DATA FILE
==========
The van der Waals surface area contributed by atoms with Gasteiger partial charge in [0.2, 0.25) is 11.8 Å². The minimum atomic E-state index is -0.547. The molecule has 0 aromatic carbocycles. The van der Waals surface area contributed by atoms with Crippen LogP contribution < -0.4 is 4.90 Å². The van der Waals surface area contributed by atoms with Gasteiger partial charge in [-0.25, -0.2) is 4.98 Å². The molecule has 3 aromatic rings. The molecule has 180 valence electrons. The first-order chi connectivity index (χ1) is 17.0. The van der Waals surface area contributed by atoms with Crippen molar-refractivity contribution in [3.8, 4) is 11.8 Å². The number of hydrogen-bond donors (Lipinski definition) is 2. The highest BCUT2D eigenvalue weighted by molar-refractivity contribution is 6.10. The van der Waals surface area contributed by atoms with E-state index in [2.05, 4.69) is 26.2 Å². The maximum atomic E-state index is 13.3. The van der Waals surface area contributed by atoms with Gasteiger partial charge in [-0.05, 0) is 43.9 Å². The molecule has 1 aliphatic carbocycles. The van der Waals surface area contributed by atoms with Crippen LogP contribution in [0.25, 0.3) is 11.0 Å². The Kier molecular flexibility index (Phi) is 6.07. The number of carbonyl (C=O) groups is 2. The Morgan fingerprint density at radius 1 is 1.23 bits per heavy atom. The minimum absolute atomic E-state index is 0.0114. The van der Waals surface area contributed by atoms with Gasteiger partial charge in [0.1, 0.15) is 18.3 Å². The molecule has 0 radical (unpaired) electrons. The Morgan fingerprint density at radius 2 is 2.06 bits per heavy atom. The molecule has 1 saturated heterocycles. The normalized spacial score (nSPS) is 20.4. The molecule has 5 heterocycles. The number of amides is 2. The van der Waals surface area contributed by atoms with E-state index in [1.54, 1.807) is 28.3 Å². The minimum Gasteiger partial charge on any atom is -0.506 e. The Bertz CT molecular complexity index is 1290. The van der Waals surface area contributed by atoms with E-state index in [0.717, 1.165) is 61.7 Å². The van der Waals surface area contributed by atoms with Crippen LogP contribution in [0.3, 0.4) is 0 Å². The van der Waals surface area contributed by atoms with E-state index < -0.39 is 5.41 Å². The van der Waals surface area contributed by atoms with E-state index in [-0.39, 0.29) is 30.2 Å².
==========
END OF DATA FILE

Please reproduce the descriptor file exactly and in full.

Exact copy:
The van der Waals surface area contributed by atoms with Gasteiger partial charge in [0.2, 0.25) is 11.8 Å². The minimum atomic E-state index is -0.547. The molecule has 0 aromatic carbocycles. The van der Waals surface area contributed by atoms with Crippen LogP contribution < -0.4 is 4.90 Å². The van der Waals surface area contributed by atoms with Gasteiger partial charge in [-0.25, -0.2) is 4.98 Å². The molecule has 3 aromatic rings. The molecule has 180 valence electrons. The first-order chi connectivity index (χ1) is 17.0. The van der Waals surface area contributed by atoms with Crippen molar-refractivity contribution in [3.8, 4) is 11.8 Å². The number of hydrogen-bond donors (Lipinski definition) is 2. The highest BCUT2D eigenvalue weighted by molar-refractivity contribution is 6.10. The van der Waals surface area contributed by atoms with E-state index in [2.05, 4.69) is 26.2 Å². The maximum atomic E-state index is 13.3. The van der Waals surface area contributed by atoms with Gasteiger partial charge in [-0.05, 0) is 43.9 Å². The molecule has 1 aliphatic carbocycles. The van der Waals surface area contributed by atoms with Crippen LogP contribution in [0.25, 0.3) is 11.0 Å². The Kier molecular flexibility index (Phi) is 6.07. The number of carbonyl (C=O) groups is 2. The Morgan fingerprint density at radius 1 is 1.23 bits per heavy atom. The minimum absolute atomic E-state index is 0.0114. The van der Waals surface area contributed by atoms with Gasteiger partial charge in [0.1, 0.15) is 18.3 Å². The molecule has 0 radical (unpaired) electrons. The Morgan fingerprint density at radius 2 is 2.06 bits per heavy atom. The molecule has 1 saturated heterocycles. The normalized spacial score (nSPS) is 20.4. The molecule has 5 heterocycles. The number of amides is 2. The van der Waals surface area contributed by atoms with E-state index in [1.54, 1.807) is 28.3 Å². The minimum Gasteiger partial charge on any atom is -0.506 e. The Bertz CT molecular complexity index is 1290. The van der Waals surface area contributed by atoms with E-state index in [0.717, 1.165) is 61.7 Å². The van der Waals surface area contributed by atoms with Crippen LogP contribution in [0.3, 0.4) is 0 Å². The van der Waals surface area contributed by atoms with E-state index < -0.39 is 5.41 Å². The van der Waals surface area contributed by atoms with E-state index in [-0.39, 0.29) is 30.2 Å².